Signs of life Thursday morning in Old Town Indio included light traffic and a few people out and about.
For Elaine Holmes and her husband Doug, the owners of PJ's Desert Trophies and Gifts, the activity can't pick up soon enough.
"What comes to mind is how hard everyone has worked in this environment. Everyone worked hard to survive and succeed and how everyone supported everyone here," said Holmes.
Since last March, Holmes says the only time they closed their doors was for three weeks in April.
While business is off more than 60 percent, they've managed to keep their doors open, selling trophies, gifts, and etching and embroidery services.
Their lone employee Judy, furloughed for several months, is now back at work.
"The future is always bright. It has to be We have to reach out for that success," said Holmes.
Holmes says a big part of their business comes from schools and sports teams, and says she's relying on those markets bouncing back to help keep them in business.
One empty storefront was once Together Forever Wedding Boutique.
Now, that business is run entirely online.
That's after the shop was closed for good four months ago.
Bill Tanghe has been running his store "That's Worth Framing" for about 20 years.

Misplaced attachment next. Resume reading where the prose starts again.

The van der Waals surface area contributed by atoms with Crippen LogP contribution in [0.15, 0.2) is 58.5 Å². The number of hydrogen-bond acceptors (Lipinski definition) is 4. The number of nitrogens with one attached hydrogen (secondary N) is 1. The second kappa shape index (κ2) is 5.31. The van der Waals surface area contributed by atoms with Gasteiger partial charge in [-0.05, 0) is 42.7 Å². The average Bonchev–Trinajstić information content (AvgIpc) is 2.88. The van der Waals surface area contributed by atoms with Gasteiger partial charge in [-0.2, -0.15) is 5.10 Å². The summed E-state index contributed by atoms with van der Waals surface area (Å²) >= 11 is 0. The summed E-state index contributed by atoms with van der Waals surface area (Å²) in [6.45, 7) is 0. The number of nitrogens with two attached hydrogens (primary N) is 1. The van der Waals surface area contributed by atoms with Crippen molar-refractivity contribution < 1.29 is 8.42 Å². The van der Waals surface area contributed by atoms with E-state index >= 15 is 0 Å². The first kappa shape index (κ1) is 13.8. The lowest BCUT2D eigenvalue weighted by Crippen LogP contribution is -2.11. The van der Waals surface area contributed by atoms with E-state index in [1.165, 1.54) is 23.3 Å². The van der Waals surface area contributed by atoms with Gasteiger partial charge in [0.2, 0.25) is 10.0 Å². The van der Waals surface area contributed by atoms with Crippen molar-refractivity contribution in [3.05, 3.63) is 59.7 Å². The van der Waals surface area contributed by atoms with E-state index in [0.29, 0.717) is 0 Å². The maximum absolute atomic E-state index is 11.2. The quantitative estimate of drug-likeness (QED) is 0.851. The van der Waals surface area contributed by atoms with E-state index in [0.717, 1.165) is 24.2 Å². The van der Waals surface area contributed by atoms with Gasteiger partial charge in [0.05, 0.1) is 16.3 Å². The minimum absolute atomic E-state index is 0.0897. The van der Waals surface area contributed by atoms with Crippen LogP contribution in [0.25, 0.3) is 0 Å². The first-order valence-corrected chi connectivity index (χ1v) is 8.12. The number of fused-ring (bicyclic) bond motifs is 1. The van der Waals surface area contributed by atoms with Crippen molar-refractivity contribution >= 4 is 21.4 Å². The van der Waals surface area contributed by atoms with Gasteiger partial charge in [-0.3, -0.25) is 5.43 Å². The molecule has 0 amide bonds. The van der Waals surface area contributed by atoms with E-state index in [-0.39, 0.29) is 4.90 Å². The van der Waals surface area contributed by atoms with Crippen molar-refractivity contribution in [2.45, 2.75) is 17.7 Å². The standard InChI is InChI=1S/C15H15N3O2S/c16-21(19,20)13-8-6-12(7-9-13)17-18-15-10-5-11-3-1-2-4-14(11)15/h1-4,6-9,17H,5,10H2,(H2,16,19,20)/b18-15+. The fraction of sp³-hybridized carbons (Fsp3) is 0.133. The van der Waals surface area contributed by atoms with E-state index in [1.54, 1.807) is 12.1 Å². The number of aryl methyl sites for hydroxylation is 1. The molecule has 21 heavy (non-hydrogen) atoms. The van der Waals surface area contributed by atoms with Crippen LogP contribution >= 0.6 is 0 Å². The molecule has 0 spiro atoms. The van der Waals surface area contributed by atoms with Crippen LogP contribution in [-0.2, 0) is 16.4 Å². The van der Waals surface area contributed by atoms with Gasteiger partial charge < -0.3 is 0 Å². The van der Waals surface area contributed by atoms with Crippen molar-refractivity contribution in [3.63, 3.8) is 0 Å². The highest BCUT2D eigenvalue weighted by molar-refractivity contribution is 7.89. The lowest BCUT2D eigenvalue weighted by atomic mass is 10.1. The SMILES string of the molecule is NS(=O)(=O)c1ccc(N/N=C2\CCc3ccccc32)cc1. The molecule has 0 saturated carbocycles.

While optimistic about the future, he's upset about the economy at all levels, which he describes as "devastated".
"We've lost more jobs. We have more people destitute than have ever been destitute before and the worst part is costs keep going up. We are going to be up to four dollars a gallon for gas here pretty soon," said Tanghe.
Thankfully for Tanghe, sales at his frame shop have remained steady through the pandemic.
Looking ahead to April 1st, he's planning to open another business around the corner, "The Design Collections".
The owner of Yellow Mart says they've kept their doors open through the pandemic, and says they're sales have remained steady.
That is thanks in part to continued strong demand for firearms and ammunition, which account for a portion of the store's sales.